Everyday Life Well-being

The Highs and Lows of Dealing with COVID-19 Lockdown

Magnolia tree against blue sky

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Last week I wrote a blog post called Adjusting to Life at Home. Having experience of working part-time and also 7-years of being self-employed, I know a thing or two about being at home and getting organised. Creating a healthy daily routine, eating well, getting dressed, and exercising daily are all things that have helped keep me on track.

It sounds simple. But I’ve come to realise, there’s a huge fucking difference between being self-employed and having the option to leave the house, compared to the entire country being on lockdown.

The COVID-19 self-isolation lockdown is in full-swing, and I’m currently on day 14 of being under house arrest. Although my new daily routine is helping, being on lockdown is tougher than I thought it would be. But not in the ways you might think.

Slowing Down

When I realised, I might be off work for 3-months, I breathed a sigh of relief at the thought of slowing down. Although my to-do list could keep me busy for the next 12-months, I also wanted to move at a slower pace of life and take my time with things. I wanted to be more mindful with some of the activities I do.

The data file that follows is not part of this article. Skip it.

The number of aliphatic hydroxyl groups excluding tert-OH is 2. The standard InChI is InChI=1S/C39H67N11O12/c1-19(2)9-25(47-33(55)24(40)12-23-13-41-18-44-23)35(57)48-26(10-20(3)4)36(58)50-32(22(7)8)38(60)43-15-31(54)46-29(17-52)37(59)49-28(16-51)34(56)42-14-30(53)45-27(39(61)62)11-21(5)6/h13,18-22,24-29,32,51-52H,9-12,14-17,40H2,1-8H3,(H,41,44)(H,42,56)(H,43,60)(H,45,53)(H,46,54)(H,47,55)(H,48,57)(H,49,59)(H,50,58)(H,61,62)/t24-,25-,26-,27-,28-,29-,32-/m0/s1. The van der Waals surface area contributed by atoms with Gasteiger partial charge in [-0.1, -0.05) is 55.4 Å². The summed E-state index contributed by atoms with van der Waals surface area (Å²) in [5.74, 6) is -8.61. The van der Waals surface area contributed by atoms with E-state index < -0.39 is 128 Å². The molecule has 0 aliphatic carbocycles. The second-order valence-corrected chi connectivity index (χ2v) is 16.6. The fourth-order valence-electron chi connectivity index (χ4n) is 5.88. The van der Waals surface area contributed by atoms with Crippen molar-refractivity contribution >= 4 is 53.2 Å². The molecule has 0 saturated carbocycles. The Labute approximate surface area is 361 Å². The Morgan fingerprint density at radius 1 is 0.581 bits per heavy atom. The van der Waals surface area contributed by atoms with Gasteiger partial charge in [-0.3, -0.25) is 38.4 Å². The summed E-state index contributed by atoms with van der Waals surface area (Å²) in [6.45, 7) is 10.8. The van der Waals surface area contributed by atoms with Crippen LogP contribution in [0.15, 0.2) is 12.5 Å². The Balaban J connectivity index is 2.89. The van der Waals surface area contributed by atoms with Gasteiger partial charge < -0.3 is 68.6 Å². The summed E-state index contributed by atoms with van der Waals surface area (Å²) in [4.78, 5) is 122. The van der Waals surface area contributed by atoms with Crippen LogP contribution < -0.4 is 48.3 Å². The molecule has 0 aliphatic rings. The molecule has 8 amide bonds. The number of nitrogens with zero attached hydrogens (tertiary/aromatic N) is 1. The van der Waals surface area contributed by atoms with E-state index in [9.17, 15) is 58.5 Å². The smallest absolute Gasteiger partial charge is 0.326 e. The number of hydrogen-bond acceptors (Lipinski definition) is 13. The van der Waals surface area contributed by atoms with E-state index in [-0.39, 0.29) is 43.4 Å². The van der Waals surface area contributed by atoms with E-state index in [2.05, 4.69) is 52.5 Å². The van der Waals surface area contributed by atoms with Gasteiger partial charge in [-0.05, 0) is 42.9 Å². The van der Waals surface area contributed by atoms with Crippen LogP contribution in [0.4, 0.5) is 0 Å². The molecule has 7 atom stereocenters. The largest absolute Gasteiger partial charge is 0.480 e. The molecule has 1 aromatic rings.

Reading, writing, gardening; yoga, meditation, Zentangle and sewing, are all things I wanted to do more of. To me, these activities indicate a slower pace of life. They all feed my soul. Yet I either rarely get time to do them or I don’t allow myself to do them regularly. Apparently, slowing down is something I have trouble with.

It’s taken nearly two weeks for it to sink in, but I’ve finally realised I don’t have to be anywhere. I don’t have to live by a tight schedule and it’s okay to slow things down. My to-do list is slowly changing each day, and I’m no longer cramming as much onto it as possible. I’m taking my time getting things done in the house, but I’m also allowing myself some me time. I’ve been gardening, re-potting plants, reading, and meditating; I even made a cushion.

That’s not to say I’m finding it easy. There are points during the day where I still feel anxious and agitated about how things are changing, but I’m doing my best to ride the wave.

Pink tulip


I’ve been given the gift of time. But apparently, time is running out for all the things I want to do.

In last week’s blog post, I talked about how to use this time wisely.

“The situation we’re in is far from ideal. But if you’re fit and healthy and not currently working – you’ve been given the gift of time. How you decide to use that time, is up to you.

Do you have a stack of books you’ve been wanting to read? Have you been waiting for the right time to start writing a novel? Is there a home study course you’ve been putting off? Have you been meaning to sort out the loft? 

It might be that you need to slow down. Although the circumstances aren’t ideal – this is your time to take some time out. If work has been stressful and you’ve been feeling burned out, listen to your body; rest and find a slower pace of life”.

While one side of my brain wants to slow down, the other side is freaking out. Normally at 4am while I’m trying to get back to sleep.